Tomorrow the US Supreme Court will hear arguments in what will inevitably be known to future generations of law students as the “Bong Hits 4 Jesus” case (technically entitled Morse v. Frederick).

While watching the Olympic torch being carried in Juneau in 2002, 18 year old Joseph Frederick held up a large sign which said “BONG HITS 4 JESUS”. His high school principal (Deborah Morse) saw him with sign, crossed the street and demanded that he take it down. When he refused she crumpled it up, and eventually suspended him for 10 days.

Unfortunately, there is no small chance that the case may end up being decided on grounds such as “it wasn’t a school sponsored event”, or “even if semi-school sponsored, then off campus speech is entitled to more protection than on campus speech”– which are admittedly valid issues in the case.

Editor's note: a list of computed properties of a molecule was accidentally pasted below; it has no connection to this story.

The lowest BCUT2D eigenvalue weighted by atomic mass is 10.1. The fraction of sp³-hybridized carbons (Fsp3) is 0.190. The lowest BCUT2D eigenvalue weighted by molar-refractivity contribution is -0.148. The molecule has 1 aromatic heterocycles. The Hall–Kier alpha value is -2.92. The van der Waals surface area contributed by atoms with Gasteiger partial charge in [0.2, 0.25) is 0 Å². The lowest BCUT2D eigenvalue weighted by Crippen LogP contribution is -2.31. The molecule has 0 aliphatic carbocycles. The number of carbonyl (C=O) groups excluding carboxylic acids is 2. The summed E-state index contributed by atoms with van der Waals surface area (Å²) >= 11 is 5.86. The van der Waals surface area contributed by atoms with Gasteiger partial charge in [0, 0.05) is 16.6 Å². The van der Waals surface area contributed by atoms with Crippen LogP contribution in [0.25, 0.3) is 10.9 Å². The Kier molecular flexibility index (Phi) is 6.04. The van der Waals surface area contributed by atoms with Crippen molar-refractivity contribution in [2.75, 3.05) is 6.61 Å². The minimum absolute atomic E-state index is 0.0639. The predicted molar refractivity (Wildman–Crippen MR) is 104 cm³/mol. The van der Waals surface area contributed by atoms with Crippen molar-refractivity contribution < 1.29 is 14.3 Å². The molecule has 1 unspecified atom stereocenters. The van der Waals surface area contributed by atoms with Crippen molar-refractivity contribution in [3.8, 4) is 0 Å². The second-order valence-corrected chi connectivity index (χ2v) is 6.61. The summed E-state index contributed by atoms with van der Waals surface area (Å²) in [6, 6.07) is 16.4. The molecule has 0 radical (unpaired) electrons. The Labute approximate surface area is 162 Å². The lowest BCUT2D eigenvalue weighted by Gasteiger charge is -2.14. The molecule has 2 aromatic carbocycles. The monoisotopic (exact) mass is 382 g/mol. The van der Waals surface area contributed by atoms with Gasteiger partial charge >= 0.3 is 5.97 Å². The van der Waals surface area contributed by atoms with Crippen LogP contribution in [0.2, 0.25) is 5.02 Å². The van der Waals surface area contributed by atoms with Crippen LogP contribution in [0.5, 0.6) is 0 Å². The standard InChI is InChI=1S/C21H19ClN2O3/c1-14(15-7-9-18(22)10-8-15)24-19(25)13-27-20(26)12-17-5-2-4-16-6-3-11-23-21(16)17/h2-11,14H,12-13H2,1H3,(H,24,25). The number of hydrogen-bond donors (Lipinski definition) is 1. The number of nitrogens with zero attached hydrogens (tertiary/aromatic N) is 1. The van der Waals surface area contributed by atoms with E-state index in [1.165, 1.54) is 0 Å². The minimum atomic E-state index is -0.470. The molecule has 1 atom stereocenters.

Lawyers for the student also argue in their briefs that it was just a meaningless phrase, not one that can necessarily be defined as anti-drug war. This is possibly the most valid point – after all, do you have any idea what the sign means? Me neither. (The student himself claimed it was nothing more than teenage hijinks, or possibly a statement about free speech, but not drug use.)

But here’s hoping that SCOTUS decides the case on its much more interesting merits…that is, whether or not a student has a right to speak out against our ridiculous national drug control policy. Really, at least to me, it’s an issue of free thought more than free speech – and isn’t that what schools should be fostering?

Through this blog, I’ve been contacted from time to time by students writing papers assigned to them by teachers about the pros and cons of “legalizing marijuana”. Will “thinking in school” be the next victim of the War on Drugs?